Vilmos Huszár, Bloeiende Appelboom, 1957. Collectie Gemeentemuseum Den Haag.
The art of De Stijl is known worldwide for its primary colors and straight lines. This rigid abstraction made icons of the work of Piet Mondrian, Theo van Doesburg, Bart van der Leck and Vilmos Huszár. Lesser known is that the members of De Stijl also dedicated considerable time during their career on realistic and figurative art. From 3 March until 24 September Figuration in Style at Villa Mondriaan shows the figurative art works of these influencial artists. In the former home of Piet Mondrian the tensions between the realistic and abstract forms in their oeuvre are highlighted. Moreover, the exhibition will show never before seen works by Bart van der Leck.
This exhibition by Villa Mondrian is organised on the occassion of the national anniversary year ‘From Mondrian to Dutch Design: 100 years De Stijl’. As such, alongside Figuration in Style Villa Mondriaan also celebrates a 100 years of Dutch Design. In the villa there will be a special reconstruction of a boy’s bedroom with a colourscheme designed by Vilmos Huszár. Until recently the bedroom was in Brazil, as part of the biggest De Stijl exhibition that has ever visited Brazil.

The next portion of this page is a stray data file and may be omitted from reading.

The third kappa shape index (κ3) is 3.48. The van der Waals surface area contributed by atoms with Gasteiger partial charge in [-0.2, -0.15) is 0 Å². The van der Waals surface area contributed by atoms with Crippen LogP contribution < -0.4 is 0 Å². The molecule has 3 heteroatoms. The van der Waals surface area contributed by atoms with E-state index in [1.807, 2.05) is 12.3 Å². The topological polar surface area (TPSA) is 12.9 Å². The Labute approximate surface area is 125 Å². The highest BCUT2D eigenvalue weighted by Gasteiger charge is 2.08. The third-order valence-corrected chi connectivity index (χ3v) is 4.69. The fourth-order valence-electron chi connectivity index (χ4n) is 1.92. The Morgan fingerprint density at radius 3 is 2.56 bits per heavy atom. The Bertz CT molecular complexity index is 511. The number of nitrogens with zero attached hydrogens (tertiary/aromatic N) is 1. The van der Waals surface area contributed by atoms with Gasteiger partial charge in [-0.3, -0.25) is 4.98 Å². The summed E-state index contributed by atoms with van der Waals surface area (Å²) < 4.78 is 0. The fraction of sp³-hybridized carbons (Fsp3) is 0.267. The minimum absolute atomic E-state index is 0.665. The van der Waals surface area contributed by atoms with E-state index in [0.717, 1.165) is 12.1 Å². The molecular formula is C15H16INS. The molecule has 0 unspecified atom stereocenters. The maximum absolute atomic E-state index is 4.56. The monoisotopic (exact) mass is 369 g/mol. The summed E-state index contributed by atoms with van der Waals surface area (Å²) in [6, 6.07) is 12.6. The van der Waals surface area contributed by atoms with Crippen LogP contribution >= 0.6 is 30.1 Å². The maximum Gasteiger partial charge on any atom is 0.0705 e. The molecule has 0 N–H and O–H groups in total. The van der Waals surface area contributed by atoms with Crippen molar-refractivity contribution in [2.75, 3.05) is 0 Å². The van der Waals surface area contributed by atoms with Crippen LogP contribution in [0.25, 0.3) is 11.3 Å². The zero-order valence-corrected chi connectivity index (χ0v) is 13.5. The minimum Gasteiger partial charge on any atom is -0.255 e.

Another important place for Dutch Design in the museum is the Arco-pavillion. Artist collectives and designers, such as RAW Color and Cor Unum, will use this space to highlight different aspects of the Dutch design culture.
Designstudio Raw Color from Eindhoven has opened the Arco-Pavilion of Contemporary Art on the 3rd of February with the installation Chromatology. The studio has been inspired by the early work from Piet Mondrian, when he was living and working in Winterswijk. Chromatology consists of paper shredders which are connected to sensors. Slowly but shurely an artwork is build up with shreds of colored paper. The colors that are used in the shedders resemble the natural colors from the nature and forests that surround Winterswijk. The visitors collectively deside the way the artwork will look like: every movement past the sensors will be translated to colorful paper shreds. These shreds resemble the falling leafs from the trees of Winterswijk's nature; the nature that Piet Mondrian loved to paint when he lived in Winterswijk. The colors Mondrian used to paint in and around Winterswijk are seen in the scrolls of paper used for the installation, the colorful walls of the Arco-pavilion and the delightful photo's of the forrests surrounding Winterswijk by Mike Roelofs.
Note: the image in this article is from a previous exhibition in 2015. Chromatology as seen at Villa Mondriaan will be in the colors Piet Mondrian used to paint Winterswijk.